Nielsen’s raise sets record high salary in MAC

Joel Nielsen, Kent State’s Athletic director, sits outside the MAC Center. Nielsen got a contract extension and a raise after being at KSU for three years. Photo by Kristi R. Garabrandt.

Madeleine Winer

Kent State Director of Athletics Joel Nielsen is now the highest paid athletic director in the Mid-American Conference after a two-year contract extension and 18 percent pay raise.

“I enjoy it here,” Nielsen said. “I’m still extremely challenged every day. I love the people I work with. The place is in great shape because we have great coaches. We just need to bring everything up to speed to compare with what we’re recruiting against.”

His contract extension, approved by the Board of Trustees Sept. 18, raises Nielsen’s base salary this year to $308,000, a raise of nearly $80,000 from when he was hired in 2010.

With his contract extension, Nielsen’s raise will increase pay each year by $40,000 until 2017, when his annual salary will be $428,000 — about $11,000 more than Kent State President Lester Lefton’s current salary.

Nielsen said being in a market driven industry is the reason why his pay has increased.

“It’s the market value of the position and much like a professor, if you want to hire those considered the best people in that position, you have to pay the market value,” he said. “We know what it costs to hire someone in our marketplace and that’s the way they looked at me, too.”

With a high salary comes a demanding and rigorous schedule. Nielsen said he starts his day with exercise at 5:15 a.m., fielding questions from student athletes who come in to start their morning training. He said he doesn’t leave the office until 7 p.m. most nights permitting no sporting events are happening.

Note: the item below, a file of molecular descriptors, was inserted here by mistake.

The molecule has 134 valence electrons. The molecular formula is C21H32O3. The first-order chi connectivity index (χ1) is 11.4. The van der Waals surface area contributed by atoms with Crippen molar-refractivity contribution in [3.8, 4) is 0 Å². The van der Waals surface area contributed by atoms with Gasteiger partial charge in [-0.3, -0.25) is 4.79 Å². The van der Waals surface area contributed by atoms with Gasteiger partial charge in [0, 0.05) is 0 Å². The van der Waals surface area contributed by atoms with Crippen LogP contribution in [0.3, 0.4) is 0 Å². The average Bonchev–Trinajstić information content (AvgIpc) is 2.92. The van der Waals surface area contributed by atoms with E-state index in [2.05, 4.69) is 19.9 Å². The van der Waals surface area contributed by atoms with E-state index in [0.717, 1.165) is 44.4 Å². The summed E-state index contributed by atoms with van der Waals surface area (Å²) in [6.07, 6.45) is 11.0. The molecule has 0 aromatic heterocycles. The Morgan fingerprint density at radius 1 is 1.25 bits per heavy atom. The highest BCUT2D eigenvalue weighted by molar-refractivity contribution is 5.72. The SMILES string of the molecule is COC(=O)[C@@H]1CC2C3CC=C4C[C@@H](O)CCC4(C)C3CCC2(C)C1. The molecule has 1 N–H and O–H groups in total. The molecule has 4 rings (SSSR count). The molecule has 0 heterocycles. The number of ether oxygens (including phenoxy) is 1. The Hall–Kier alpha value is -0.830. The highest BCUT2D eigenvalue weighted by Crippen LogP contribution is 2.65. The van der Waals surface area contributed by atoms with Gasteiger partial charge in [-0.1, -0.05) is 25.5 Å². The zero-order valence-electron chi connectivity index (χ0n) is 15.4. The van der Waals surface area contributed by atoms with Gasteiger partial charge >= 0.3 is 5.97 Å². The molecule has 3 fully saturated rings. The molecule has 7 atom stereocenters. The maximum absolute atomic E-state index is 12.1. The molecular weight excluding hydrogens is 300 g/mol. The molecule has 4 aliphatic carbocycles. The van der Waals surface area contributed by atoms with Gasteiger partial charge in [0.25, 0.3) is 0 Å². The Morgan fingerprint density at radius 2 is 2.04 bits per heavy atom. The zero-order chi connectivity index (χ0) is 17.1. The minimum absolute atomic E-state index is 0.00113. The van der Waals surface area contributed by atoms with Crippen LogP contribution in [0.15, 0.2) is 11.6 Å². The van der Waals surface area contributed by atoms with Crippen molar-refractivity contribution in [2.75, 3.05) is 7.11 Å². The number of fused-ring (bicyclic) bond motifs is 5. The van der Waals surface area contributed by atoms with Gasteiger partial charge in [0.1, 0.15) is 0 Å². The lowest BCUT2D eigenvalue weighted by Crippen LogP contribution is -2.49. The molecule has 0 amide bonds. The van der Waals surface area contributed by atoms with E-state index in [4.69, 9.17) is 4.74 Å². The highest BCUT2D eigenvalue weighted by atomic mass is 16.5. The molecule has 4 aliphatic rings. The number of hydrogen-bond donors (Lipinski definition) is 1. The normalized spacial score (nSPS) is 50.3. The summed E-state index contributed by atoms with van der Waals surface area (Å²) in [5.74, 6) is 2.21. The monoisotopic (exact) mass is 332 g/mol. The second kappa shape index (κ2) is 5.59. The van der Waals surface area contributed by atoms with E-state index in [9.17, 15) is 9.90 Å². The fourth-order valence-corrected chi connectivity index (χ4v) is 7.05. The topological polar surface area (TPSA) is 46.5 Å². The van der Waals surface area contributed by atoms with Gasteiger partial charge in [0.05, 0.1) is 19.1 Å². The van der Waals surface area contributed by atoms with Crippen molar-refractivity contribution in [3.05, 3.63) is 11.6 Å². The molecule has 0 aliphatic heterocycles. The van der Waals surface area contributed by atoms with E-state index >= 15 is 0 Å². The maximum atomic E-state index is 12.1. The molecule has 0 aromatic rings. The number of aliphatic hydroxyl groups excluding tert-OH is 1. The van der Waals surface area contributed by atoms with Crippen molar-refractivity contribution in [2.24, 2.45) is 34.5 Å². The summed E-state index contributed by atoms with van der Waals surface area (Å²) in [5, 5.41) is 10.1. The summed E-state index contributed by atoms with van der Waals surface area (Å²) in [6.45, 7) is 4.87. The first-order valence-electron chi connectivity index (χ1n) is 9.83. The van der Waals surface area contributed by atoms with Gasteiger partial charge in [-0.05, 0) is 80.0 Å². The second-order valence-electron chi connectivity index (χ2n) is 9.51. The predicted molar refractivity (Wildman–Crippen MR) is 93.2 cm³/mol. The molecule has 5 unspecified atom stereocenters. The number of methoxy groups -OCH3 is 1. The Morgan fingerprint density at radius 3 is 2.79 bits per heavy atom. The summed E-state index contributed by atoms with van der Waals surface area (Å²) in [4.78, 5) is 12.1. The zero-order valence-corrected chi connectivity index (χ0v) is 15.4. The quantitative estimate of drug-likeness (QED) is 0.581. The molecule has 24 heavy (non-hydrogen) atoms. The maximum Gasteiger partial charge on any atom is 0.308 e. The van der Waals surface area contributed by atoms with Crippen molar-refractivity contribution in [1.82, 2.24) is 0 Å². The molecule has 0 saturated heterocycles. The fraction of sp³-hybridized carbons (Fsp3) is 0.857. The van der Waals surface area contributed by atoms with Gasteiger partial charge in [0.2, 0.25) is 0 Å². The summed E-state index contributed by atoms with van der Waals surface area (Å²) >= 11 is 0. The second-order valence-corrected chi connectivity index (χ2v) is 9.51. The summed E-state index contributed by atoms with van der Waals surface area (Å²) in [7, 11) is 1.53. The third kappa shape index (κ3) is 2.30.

“It’s a pretty daunting task,” he said about the athletic department’s load. “We’re responsible for 450 student athletes, 135 employees, a $20-million dollar budget and well into the hundreds of millions (of dollars) in facilities.”

Nielsen credited his staff, which he said helps with oversight and the coaches. “Fortunately, I have a lot of great staff that helps with oversight, but it goes back to the coaches,” he said.

Kent State Athletic Department Projects

• Locker room projects at the field house that will provide new locker room facilities for softball, soccer, field hockey and men’s and women’s track and field teams — $4.5 million

• Lights in the baseball field last year — $1 million

• New baseball and softball practice facility — 1.2 million

• Renovation of gymnastics locker room — $100,000

• Football and volleyball practice facility and new gymnastics facility part of the Building Champions Initiative — $60 million with $20 million already raised

“They not only understand the student athletes we should be recruiting, but once they get here, they manage their own program, and so I’m here as more supportive and resource role.” Nielsen said when he came three and a half years ago, he focused on the three F’s: football, fundraising and facilities. While the football and fundraising programs have experienced great successes, he said, the facilities are what will attract a high caliber of student athletes.